The youngest player finally threw in the towel, made a wrong guess, and basically left the game, although she still had to answer questions about her gem cards occasionally. My brother-in-law followed suit soon after, again guessing wrong. My one sister-in-law was still having a blast and was encouraging everyone else to hang in there, but the rest of them were dying for the game to be over, reduced to nervous giggles, giddiness, and lots of sighing. It was almost 1:00 am, and 2 of them still had a long drive ahead of them that night.

Finally, my father-in-law saved the day by making his own guess, after narrowing down the field to about 10 possible gems. He went to the box with the “stolen” card, peeked at the back of the card, and announced that he had guessed right. And so it happened that the person who was probably the least enamored of the game ended up as the victor. The rest of us sank back in our chairs, heaving sighs of relief, and tried to gather up enough energy to walk away from the table.

The general consensus in our discussion afterwards was that this would actually be a pretty fun game if played with 3 or 4 people, where a Search card query could actually turn up a significant number of cards. I’m proud of my relatives for sticking with the game until the end (or near the end) with pretty good attitudes. They’d even be willing to try again if we teamed up into 3 groups of detectives. In fact, my high-school teaching sister-in-law may even buy this game herself.

Even though the experience was long and arduous, we made memories that we probably won’t forget, and that’s worth something in and of itself.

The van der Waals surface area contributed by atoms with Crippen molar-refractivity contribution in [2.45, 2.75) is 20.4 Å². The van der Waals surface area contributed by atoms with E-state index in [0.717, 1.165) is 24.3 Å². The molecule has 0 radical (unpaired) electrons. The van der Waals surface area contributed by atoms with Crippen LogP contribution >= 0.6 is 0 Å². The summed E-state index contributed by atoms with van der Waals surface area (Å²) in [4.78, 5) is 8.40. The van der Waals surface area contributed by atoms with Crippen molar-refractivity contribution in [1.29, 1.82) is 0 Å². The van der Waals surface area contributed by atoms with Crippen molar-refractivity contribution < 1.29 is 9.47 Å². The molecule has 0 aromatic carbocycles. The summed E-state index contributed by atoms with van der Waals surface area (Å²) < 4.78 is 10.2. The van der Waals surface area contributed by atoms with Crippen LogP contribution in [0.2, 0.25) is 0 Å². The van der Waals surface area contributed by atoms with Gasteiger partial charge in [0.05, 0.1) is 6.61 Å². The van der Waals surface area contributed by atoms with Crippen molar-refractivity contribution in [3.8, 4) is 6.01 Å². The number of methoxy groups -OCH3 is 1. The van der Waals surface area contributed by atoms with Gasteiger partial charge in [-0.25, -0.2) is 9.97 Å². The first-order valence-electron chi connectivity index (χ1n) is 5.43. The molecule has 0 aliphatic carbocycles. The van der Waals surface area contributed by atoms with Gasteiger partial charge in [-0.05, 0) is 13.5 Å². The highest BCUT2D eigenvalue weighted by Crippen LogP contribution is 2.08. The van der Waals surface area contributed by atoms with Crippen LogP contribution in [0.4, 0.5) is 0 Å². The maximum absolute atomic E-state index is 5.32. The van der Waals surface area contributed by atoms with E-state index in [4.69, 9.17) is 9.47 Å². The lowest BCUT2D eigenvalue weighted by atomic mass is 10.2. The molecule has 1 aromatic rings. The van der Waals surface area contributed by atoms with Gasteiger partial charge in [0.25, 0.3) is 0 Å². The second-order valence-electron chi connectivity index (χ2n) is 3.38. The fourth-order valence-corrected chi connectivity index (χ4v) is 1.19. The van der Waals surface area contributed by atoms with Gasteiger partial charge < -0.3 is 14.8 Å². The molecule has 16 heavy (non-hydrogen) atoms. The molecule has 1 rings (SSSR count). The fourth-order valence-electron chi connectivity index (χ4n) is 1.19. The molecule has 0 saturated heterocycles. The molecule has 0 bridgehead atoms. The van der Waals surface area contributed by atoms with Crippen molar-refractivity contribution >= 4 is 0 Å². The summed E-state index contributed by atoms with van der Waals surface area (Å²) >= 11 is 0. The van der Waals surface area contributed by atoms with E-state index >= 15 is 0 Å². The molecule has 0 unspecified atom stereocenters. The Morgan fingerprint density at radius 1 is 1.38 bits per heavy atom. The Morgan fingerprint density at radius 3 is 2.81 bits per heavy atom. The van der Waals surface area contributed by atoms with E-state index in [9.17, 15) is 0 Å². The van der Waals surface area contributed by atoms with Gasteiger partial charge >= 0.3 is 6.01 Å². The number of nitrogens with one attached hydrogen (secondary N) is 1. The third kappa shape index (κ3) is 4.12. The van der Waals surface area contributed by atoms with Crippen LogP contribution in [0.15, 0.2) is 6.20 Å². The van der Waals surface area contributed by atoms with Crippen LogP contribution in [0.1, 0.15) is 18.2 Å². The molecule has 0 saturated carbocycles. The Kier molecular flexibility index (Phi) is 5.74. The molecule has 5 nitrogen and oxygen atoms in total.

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David Bush
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Thanks for the report! It reminds me of a similar experience with my relatives one Easter. The rules in my edition say that 7 players is a maximum not a minimum. Meticulous record keeping, and a system for recording partial conclusions, both seem to be essential for success at this game. I find the sheets that came with the game are too small for more than 5 players.
 
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Mike Kozlowski
United States
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Michigan
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I, uh, guess I had a lot of geekgold?
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Re: When the Box Doesnt Have a Clue
Yeah, recording all information (who has what, who doesn't have what, how much of what who has) is absolutely critical to doing anything meaningful.

I played the game many, many times with four people, and it was great and tense, a real deductive brain-burner.

I played it one time with six people, and it exceeded my ability to make accurate records (particularly because two people had the same initial, and I forgot to use an alternate initial for one of them once); the problem is that once you find you have an inaccurate record in one place, you have no idea how much of your deductive logic is compromised, so you're basically done and might as well make a random guess.
 
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art cohen
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This game seems to get exponentially harder as you add more people. Three people could play in fifteen minutes sometimes. I would think that four or five people could finish a game in a half-hour if they were experienced, but I find that most time estimates need to be (at least) doubled when most people are playing any game for the first time.
 
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Isley
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mkozlows wrote:
(particularly because two people had the same initial, and I forgot to use an alternate initial for one of them once)


I did this the first two turns of my first game...just long enough to no remember who had told me what...that sucked (and boy did I feel dumb!